the process by which our sensory receptors and nervous system receive and represent stimulus energies from our environment.
the process of organizing and interpreting sensory information, enabling us to recognize meaningful objects and events.
analysis that begins with the sensory receptors and works up to the brain's integration of sensory information.
information processing guided by higher-level mental processes, as when we construct perceptions drawing on our experiences and expectations
the study of relationships between the physical characteristics of stimuli, such as their intensity, and our psychological experience of them.
the minimum stimulation needed to detect a particular stimulus 50 percent of the time
signal detection theory
a theory predicting how and when we detect the presence of a paint stimulus (signal) amid background stimulation (noise). Assumes there is no single absolute threshold and that detection depends partly on a person's experience, expectations, motivation, and level of fatigue.
the activation, often unconsciously, of certain associations, thus predisposing one's perception, memory, or response.
the minimum difference between two stimuli required for detection 50 percent of the time. We experience the difference threshold as a just noticeable difference (JND)
the principle that, to be perceived as different, two stimuli must differ by a constant minimum percentage.
conversion of one form of energy into another. In sensation, the transforming of stimulus energies, such as sights, sounds, and smells, into neural impulses our brains can interpret.
the amount of energy in a light or sound wave, which we perceive as brightness or loudness, as determined by the wave's amokutyde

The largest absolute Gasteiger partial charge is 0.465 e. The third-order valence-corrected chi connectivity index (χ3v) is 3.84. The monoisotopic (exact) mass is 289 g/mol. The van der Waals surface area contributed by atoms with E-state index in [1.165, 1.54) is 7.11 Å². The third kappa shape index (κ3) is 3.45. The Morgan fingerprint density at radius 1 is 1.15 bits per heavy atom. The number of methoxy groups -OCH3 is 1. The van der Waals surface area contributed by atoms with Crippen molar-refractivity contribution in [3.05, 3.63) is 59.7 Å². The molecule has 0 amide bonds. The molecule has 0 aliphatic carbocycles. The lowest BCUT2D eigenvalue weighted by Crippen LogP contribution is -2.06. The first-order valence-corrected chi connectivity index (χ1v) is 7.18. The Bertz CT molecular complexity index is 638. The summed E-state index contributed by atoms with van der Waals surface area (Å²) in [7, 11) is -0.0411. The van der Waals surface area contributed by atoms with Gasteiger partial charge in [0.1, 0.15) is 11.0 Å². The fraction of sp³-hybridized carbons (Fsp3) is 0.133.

a ring of muscle tissue that forms the colored portion of the eye around the pupil and controls the size of the pupil opening.
the transparent structure behind the pupil that changes shape to help focus images on the retina.
the light-sensitive inner surface of the eye, containing the receptor rods and cones plus layers of neurons that begin the processing of visual information.
the process by which they eye's lens changes shape to focus near or far objects on the retina.
retinal receptors that detect black, white, and gray; necessary for peripheral and twilight vision, when cones don't respond.
retinal receptor cells that are concentrated near the center of the retina and that function in daylight or in well-lit conditions. They detect fine detail and give rise to color sensations.
the point at which the optic nerve leaves the eye, creating a "blind" spot because no receptor cells are located there
nerve cells in the brain that respond to specific features of the stimulus, such as shape, angle, or movement.
the processing of many aspects of a problem simultaneously; the brain's natural mode of information processing for many functions, including vision.
Young-Helmholtz trichromatic Theory
the theory that the retina contains three different color receptors-one most sensitive to red, one to green, one to blue - which, when stimulated in combination, can produce the perception of any color.
the theory that opposing retinal processes (red-green, yellow-blue, white-black) enable color vision.
the chamber between the eardrum and cochlea containing three tiny bones (hammer, anvil and stirrup) that concentrate the vibrations of the eardrum on the cochlea's oval window.
a coiled, bony, fluid-filled tube in the inner ear through which sound waves trigger nerve impulses.
the innermost part of the ear, containing the cochlea, semicircular canals, and vestibular sacs.
in hearing, the theory that links the pitch we hear with the place where the cochlea's membrane is stimulated.
in hearing, the theory that the rate of nerve impulses traveling up the auditory nerve matches the frequency of a tone, thus enabling us to sense its pitch.
conduction hearing loss
hearing loss caused by damage to the mechanical system that conducts sound waves to the cochlea
sensorineural hearing loss
hearing loss caused by damage to the cochlea's receptor cells or to the auditory nerves; also called nerve deafness.
a device for converting sounds into electrical signals and stimulating the auditory nerve through electrodes threaded into the cochlea.
the theory that the spinal cord contains a neurological "gate" that blocks pain signals or allows them to pass on to the brian. the "gate" is opened by the activity of pain signals traveling up small nerve fibers and is closed by activity in larger fibers or by information coming from the brain.